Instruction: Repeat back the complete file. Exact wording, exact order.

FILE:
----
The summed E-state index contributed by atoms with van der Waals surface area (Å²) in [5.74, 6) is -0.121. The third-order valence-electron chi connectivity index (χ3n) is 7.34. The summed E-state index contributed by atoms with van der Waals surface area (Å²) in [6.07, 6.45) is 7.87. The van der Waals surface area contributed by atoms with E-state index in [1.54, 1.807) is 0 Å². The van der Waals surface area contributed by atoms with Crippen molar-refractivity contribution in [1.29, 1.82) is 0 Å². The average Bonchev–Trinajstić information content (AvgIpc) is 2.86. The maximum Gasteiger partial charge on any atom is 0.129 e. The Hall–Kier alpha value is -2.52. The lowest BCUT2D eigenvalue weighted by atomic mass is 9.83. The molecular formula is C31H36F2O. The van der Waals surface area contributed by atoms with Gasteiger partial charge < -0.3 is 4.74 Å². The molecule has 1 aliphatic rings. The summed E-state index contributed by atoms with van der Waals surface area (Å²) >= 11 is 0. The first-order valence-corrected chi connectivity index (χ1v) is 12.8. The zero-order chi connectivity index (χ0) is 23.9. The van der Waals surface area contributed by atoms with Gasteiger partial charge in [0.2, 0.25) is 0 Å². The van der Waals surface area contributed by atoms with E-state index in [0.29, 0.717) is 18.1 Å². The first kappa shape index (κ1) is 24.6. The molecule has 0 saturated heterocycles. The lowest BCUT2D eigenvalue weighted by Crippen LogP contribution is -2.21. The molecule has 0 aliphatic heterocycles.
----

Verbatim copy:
The summed E-state index contributed by atoms with van der Waals surface area (Å²) in [5.74, 6) is -0.121. The third-order valence-electron chi connectivity index (χ3n) is 7.34. The summed E-state index contributed by atoms with van der Waals surface area (Å²) in [6.07, 6.45) is 7.87. The van der Waals surface area contributed by atoms with E-state index in [1.54, 1.807) is 0 Å². The van der Waals surface area contributed by atoms with Crippen molar-refractivity contribution in [1.29, 1.82) is 0 Å². The average Bonchev–Trinajstić information content (AvgIpc) is 2.86. The maximum Gasteiger partial charge on any atom is 0.129 e. The Hall–Kier alpha value is -2.52. The lowest BCUT2D eigenvalue weighted by atomic mass is 9.83. The molecular formula is C31H36F2O. The van der Waals surface area contributed by atoms with Gasteiger partial charge < -0.3 is 4.74 Å². The molecule has 1 aliphatic rings. The summed E-state index contributed by atoms with van der Waals surface area (Å²) >= 11 is 0. The first-order valence-corrected chi connectivity index (χ1v) is 12.8. The zero-order chi connectivity index (χ0) is 23.9. The van der Waals surface area contributed by atoms with Gasteiger partial charge in [0.2, 0.25) is 0 Å². The van der Waals surface area contributed by atoms with E-state index in [0.29, 0.717) is 18.1 Å². The first kappa shape index (κ1) is 24.6. The molecule has 0 saturated heterocycles. The lowest BCUT2D eigenvalue weighted by Crippen LogP contribution is -2.21. The molecule has 0 aliphatic heterocycles.